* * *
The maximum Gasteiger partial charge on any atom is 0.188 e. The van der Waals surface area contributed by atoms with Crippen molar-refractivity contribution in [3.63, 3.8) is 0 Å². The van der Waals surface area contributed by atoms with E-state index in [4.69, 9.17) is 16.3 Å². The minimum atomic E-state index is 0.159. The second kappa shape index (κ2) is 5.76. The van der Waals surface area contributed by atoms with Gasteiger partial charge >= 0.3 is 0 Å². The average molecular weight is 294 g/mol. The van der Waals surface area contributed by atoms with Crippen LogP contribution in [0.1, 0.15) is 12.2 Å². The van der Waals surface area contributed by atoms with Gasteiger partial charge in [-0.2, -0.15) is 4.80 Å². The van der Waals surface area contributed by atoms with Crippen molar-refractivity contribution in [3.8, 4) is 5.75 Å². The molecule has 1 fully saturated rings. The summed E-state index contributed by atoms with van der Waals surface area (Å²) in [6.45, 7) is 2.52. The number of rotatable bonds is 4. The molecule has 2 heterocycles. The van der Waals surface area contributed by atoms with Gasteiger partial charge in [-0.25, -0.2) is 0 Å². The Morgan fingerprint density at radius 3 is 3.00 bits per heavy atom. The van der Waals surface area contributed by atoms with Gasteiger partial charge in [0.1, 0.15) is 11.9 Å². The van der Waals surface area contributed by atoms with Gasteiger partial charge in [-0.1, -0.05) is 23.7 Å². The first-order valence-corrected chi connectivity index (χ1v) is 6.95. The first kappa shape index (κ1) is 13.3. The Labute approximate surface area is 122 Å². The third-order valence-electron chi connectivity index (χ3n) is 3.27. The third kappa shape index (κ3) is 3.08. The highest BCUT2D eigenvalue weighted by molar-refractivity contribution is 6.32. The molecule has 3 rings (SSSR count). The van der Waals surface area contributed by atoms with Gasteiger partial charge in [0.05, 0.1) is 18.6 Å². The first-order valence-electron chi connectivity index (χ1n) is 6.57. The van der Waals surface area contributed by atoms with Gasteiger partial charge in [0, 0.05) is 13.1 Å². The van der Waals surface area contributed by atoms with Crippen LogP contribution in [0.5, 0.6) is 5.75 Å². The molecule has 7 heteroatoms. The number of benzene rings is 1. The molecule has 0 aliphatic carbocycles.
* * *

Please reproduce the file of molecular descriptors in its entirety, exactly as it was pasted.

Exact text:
The maximum Gasteiger partial charge on any atom is 0.188 e. The van der Waals surface area contributed by atoms with Crippen molar-refractivity contribution in [3.63, 3.8) is 0 Å². The van der Waals surface area contributed by atoms with E-state index in [4.69, 9.17) is 16.3 Å². The minimum atomic E-state index is 0.159. The second kappa shape index (κ2) is 5.76. The van der Waals surface area contributed by atoms with Gasteiger partial charge >= 0.3 is 0 Å². The average molecular weight is 294 g/mol. The van der Waals surface area contributed by atoms with Crippen LogP contribution in [0.1, 0.15) is 12.2 Å². The van der Waals surface area contributed by atoms with Gasteiger partial charge in [-0.2, -0.15) is 4.80 Å². The van der Waals surface area contributed by atoms with Crippen molar-refractivity contribution in [3.8, 4) is 5.75 Å². The molecule has 1 fully saturated rings. The summed E-state index contributed by atoms with van der Waals surface area (Å²) in [6.45, 7) is 2.52. The number of rotatable bonds is 4. The molecule has 2 heterocycles. The van der Waals surface area contributed by atoms with Gasteiger partial charge in [-0.25, -0.2) is 0 Å². The Morgan fingerprint density at radius 3 is 3.00 bits per heavy atom. The van der Waals surface area contributed by atoms with Gasteiger partial charge in [0.1, 0.15) is 11.9 Å². The van der Waals surface area contributed by atoms with Gasteiger partial charge in [-0.1, -0.05) is 23.7 Å². The first-order valence-corrected chi connectivity index (χ1v) is 6.95. The first kappa shape index (κ1) is 13.3. The Labute approximate surface area is 122 Å². The third-order valence-electron chi connectivity index (χ3n) is 3.27. The third kappa shape index (κ3) is 3.08. The highest BCUT2D eigenvalue weighted by molar-refractivity contribution is 6.32. The molecule has 3 rings (SSSR count). The van der Waals surface area contributed by atoms with Gasteiger partial charge in [0.05, 0.1) is 18.6 Å². The first-order valence-electron chi connectivity index (χ1n) is 6.57. The van der Waals surface area contributed by atoms with Gasteiger partial charge in [0, 0.05) is 13.1 Å². The van der Waals surface area contributed by atoms with Crippen LogP contribution in [0.5, 0.6) is 5.75 Å². The molecule has 7 heteroatoms. The number of benzene rings is 1. The molecule has 0 aliphatic carbocycles.